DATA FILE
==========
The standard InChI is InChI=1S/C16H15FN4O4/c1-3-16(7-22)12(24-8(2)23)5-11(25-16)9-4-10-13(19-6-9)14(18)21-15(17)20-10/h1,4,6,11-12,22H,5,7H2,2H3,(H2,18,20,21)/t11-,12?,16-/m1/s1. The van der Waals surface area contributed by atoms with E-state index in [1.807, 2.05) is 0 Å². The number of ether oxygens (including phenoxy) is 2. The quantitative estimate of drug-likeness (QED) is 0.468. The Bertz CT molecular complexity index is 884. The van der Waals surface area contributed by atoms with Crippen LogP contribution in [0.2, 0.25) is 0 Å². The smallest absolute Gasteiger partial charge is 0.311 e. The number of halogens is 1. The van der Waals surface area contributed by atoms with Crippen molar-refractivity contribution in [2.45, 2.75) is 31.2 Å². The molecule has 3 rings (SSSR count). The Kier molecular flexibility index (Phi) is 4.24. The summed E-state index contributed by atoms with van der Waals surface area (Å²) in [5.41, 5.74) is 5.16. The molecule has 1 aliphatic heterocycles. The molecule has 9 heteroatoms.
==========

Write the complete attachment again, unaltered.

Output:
The standard InChI is InChI=1S/C16H15FN4O4/c1-3-16(7-22)12(24-8(2)23)5-11(25-16)9-4-10-13(19-6-9)14(18)21-15(17)20-10/h1,4,6,11-12,22H,5,7H2,2H3,(H2,18,20,21)/t11-,12?,16-/m1/s1. The van der Waals surface area contributed by atoms with E-state index in [1.807, 2.05) is 0 Å². The number of ether oxygens (including phenoxy) is 2. The quantitative estimate of drug-likeness (QED) is 0.468. The Bertz CT molecular complexity index is 884. The van der Waals surface area contributed by atoms with Crippen LogP contribution in [0.2, 0.25) is 0 Å². The smallest absolute Gasteiger partial charge is 0.311 e. The number of halogens is 1. The van der Waals surface area contributed by atoms with Crippen molar-refractivity contribution in [2.45, 2.75) is 31.2 Å². The molecule has 3 rings (SSSR count). The Kier molecular flexibility index (Phi) is 4.24. The summed E-state index contributed by atoms with van der Waals surface area (Å²) in [5.41, 5.74) is 5.16. The molecule has 1 aliphatic heterocycles. The molecule has 9 heteroatoms.